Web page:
The Sound of Music (1965)
The Sound of Music (1965) was an exceptionally successful film in the mid-1960s - at the time of its release, it surpassed Gone With the Wind (1939) as the number one box office hit of all time. It was the high-point of the Hollywood musical. [In 1978, the film's status as the most successful musical was finally surpassed by Grease (1978). However, it was earlier ousted by the box-office epic The Godfather (1972).]
This wholesome production from producer/director Robert Wise (of the previously popular West Side Story (1961) for which he won the same two Oscars) and 20th Century Fox has become one of the most favorite, beloved films of moviegoers. It is a joyous, uplifting, three-hour adaptation of Richard Rodgers and Oscar Hammerstein II's 1959 hit Broadway stage musical (that starred Mary Martin). [This was the well-known partnership's last collaboration]. The story follows a good-natured, flighty novitiate (Andrews) who is hired to care for the seven children of a militaristic, icy, widowed Austrian captain (Plummer). She ultimately wins the heart of the children - and the captain, but their lives are threatened by the encroachment of Nazis.
Marketing slogans cried: "The Happiest Sound in All the World." Ernest Lehman's screenplay was based on the book by Howard Lindsay and Russel Crouse. That book was in turn based on Baroness Maria von Trapp's 1949 autobiography (The von Trapp Family Singers) about the exploits of the family of singers and their escape from the Nazis in Austria in 1938. The first film version was a German film titled Die Trapp-Familie (1956), with a sequel Die Trapp-Familie in Amerika (1958). After the 1965 film's enormous success, Fox Studios unwisely invested millions in three more, less profitable, blockbuster musicals in the late 60s - Dr. Doolittle (1967), Star! (1968), and Hello, Dolly! (1969).
The star of the film was the previous year's Best Actress Academy Award winner, a fresh-faced Julie Andrews in a similar role as her governess performance in Mary Poppins (1964). She is accompanied by her lovely singing voice, glorious, on-location travelogue views of Salzburg, Austria filmed in 70 mm, and melodic, memorable sing-along tunes, including "Maria," "The Sound of Music," "My Favorite Things," "You Are Sixteen, Going On Seventeen," "Climb Ev'ry Mountain," "Do-Re-Mi," and "Edelweiss."
In fact, there was an interactive, audience-participation version imported from London in 2000 - a limited theatrical re-release of The Sound of Music with subtitled musical numbers to allow for sing-a-long participation. Audiences were also invited to dress up in The Sound of Music-inspired costumes, and to react with props (such as an artificial sprig of edelweiss) provided in a Fun Pak. ["Sing-A-Long Sound of Music" first emerged at the 1988 London Gay and Lesbian Film festival after an event organizer heard that staff at a retirement home in the Scottish town of Inverness had distributed song sheets during a video showing of Seven Brides for Seven Brothers (1954) for sing-along participation. The film was screened at the festival as a sing-along and proved wildly successful.]
The sentimental, entertaining musical was nominated for ten Academy Awards, and came away with five major wins: Best Picture and Best Director (Robert Wise), Best Sound, Best Score (Irwin Kostal), and Best Film Editing (William Reynolds). Its other five nominations were for Best Actress (Julie Andrews who lost to Julie Christie in Darling), Best Supporting Actress (Peggy Wood), Best Color Cinematography (Ted McCord), Best Color Art Direction/Set Decoration, and Best Color Costume Design.The Story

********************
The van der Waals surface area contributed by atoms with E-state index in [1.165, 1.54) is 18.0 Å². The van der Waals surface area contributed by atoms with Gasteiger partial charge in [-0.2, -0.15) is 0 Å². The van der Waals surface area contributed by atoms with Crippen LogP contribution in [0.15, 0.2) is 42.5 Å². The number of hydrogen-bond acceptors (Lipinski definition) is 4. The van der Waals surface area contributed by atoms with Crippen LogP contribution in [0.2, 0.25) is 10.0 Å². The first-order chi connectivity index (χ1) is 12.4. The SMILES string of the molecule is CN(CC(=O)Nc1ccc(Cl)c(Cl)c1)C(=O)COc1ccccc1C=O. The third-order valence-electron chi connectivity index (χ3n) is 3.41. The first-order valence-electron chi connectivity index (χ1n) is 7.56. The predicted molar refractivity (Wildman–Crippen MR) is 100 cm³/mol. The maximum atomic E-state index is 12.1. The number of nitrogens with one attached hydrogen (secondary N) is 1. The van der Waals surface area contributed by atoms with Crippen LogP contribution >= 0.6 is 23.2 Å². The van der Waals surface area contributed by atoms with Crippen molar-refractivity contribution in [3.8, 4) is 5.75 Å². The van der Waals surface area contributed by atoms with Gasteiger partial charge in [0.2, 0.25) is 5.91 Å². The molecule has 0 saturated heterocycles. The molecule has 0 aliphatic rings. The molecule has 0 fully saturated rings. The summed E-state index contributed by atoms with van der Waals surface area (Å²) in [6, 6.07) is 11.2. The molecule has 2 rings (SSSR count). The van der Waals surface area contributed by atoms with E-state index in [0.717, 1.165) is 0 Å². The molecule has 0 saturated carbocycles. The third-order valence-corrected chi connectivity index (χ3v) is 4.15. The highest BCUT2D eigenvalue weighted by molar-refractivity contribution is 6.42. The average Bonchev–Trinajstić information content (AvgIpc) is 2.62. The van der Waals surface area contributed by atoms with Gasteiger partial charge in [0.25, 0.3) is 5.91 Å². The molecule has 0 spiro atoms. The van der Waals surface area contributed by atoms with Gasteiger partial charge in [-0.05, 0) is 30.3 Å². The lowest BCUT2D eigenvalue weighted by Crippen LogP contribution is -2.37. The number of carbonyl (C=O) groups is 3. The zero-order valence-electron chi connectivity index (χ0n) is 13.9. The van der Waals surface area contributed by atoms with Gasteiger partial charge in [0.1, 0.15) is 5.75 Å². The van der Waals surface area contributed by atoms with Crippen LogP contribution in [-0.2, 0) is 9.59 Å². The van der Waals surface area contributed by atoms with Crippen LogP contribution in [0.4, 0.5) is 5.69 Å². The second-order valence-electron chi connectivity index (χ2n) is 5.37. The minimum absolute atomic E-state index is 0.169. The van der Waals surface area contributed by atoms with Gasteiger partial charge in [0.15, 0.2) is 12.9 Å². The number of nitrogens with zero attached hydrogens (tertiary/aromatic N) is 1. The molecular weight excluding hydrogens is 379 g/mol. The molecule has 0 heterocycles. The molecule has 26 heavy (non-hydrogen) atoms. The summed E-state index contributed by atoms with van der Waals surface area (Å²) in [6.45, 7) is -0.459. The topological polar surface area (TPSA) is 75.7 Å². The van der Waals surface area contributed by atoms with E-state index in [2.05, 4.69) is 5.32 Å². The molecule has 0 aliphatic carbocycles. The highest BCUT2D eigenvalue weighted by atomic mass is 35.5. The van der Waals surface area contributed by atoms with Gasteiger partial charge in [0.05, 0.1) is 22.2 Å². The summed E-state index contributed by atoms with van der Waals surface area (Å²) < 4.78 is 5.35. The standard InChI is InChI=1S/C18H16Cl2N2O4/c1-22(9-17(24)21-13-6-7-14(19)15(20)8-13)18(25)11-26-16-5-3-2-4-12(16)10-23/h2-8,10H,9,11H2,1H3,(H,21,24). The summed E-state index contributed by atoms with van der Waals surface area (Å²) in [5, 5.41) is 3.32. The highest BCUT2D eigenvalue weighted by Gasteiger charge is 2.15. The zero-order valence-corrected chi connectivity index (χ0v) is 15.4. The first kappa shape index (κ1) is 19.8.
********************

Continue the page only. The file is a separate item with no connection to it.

The opening sequence of The Sound of Music is a much-heralded, breath-taking piece of film-making. With a sweeping aerial view, the film opens with a left-to-right camera pan through the clouds and across rocky, snow-covered mountains. The camera dips into a green, wooded valley with steep cliffs that descend into a snow-fed lake. Reflections of the hills are viewed in the mirror-like images on the water's surface. As the camera moves over the European landscape and village, it discovers an open, green area nestled between the peaks. It moves closer and zooms into the green field, where it suddenly finds a happy and joyous Maria (Julie Andrews), a novice Salzburg Austrian nun, walking across the wide expanse of land. With open-armed appreciation of the beauty of the surrounding majestic peaks and vistas of the Austrian Alps, she twirls and sings the title song. For her: "The Hills Are Alive With the Sound of Music."
The hills are alive with the sound of music
With songs they have sung for a thousand years.
The hills fill my heart with the sound of music
My heart wants to sing every song it hears.
My heart wants to beat like the wings
Of the birds that rise from the lake to the trees,
My heart wants to sigh like a chime that flies from a church on a breeze,
To laugh like a brook when it trips and falls
Over stones on its way
To sing through the night like a lark who is learning to pray.
I go to the hills when my heart is lonely,
I know I will hear what I've heard before.
My heart will be blessed with the sound of music
And I'll sing once more.
Because of her adventuresome, flighty and stubborn nature, she spends so much time singing and dancing on the mountainside that she has neglected most of her postulant duties at the Abbey. She hears distant church bells pealing, reminding her that she is late and must immediately return to the nunnery. The setting is Austria in the late 1930's just before the annexation of Austria with Nazi Germany:
Salzburg, Austria, in the last Golden Days of the Thirties.
In Maria's nunnery, the nuns walk to chapel, chanting "Dixit Dominus." Prayers have been said in the chapel, but Maria is nowhere to be found, according to Sister Bernice (Evadne Baker): "I have looked everywhere, in all the usual places." Sister Margaretta (Anna Lee) defends Maria: "After all, the wool of a black sheep is just as warm." Sister Berthe (Portia Nelson), the Mistress of Novices, is uncertain of the future of the independent-minded, spirited nun-in training: "We are not talking about sheep, black or white, Sister Margaretta. Of all the candidates for the novitiate, I would say Maria is the least likely."